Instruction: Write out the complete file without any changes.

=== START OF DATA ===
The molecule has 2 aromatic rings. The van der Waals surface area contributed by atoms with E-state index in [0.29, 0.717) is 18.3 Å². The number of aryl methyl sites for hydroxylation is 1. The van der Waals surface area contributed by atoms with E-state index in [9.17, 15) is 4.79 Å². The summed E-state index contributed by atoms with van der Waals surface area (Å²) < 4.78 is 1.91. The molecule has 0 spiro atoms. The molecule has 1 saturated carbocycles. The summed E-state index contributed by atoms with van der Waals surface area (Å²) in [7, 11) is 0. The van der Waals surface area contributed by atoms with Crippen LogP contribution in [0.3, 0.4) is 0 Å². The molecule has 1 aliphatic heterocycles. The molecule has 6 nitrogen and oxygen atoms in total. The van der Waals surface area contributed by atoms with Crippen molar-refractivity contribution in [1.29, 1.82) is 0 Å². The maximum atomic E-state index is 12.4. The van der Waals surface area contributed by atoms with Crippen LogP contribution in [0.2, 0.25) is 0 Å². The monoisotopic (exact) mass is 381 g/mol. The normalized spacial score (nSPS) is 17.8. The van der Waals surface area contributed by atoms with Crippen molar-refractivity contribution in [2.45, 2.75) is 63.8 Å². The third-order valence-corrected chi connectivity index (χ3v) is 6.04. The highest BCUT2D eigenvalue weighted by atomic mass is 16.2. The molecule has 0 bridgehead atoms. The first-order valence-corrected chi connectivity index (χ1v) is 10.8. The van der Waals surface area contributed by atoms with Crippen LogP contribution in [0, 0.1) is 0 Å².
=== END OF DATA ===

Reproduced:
The molecule has 2 aromatic rings. The van der Waals surface area contributed by atoms with E-state index in [0.29, 0.717) is 18.3 Å². The number of aryl methyl sites for hydroxylation is 1. The van der Waals surface area contributed by atoms with E-state index in [9.17, 15) is 4.79 Å². The summed E-state index contributed by atoms with van der Waals surface area (Å²) < 4.78 is 1.91. The molecule has 0 spiro atoms. The molecule has 1 saturated carbocycles. The summed E-state index contributed by atoms with van der Waals surface area (Å²) in [7, 11) is 0. The van der Waals surface area contributed by atoms with Crippen LogP contribution in [0.3, 0.4) is 0 Å². The molecule has 1 aliphatic heterocycles. The molecule has 6 nitrogen and oxygen atoms in total. The van der Waals surface area contributed by atoms with Crippen molar-refractivity contribution in [1.29, 1.82) is 0 Å². The maximum atomic E-state index is 12.4. The van der Waals surface area contributed by atoms with Crippen LogP contribution in [0.2, 0.25) is 0 Å². The monoisotopic (exact) mass is 381 g/mol. The normalized spacial score (nSPS) is 17.8. The van der Waals surface area contributed by atoms with Crippen molar-refractivity contribution in [2.45, 2.75) is 63.8 Å². The third-order valence-corrected chi connectivity index (χ3v) is 6.04. The highest BCUT2D eigenvalue weighted by atomic mass is 16.2. The molecule has 0 bridgehead atoms. The first-order valence-corrected chi connectivity index (χ1v) is 10.8. The van der Waals surface area contributed by atoms with Crippen LogP contribution in [0, 0.1) is 0 Å².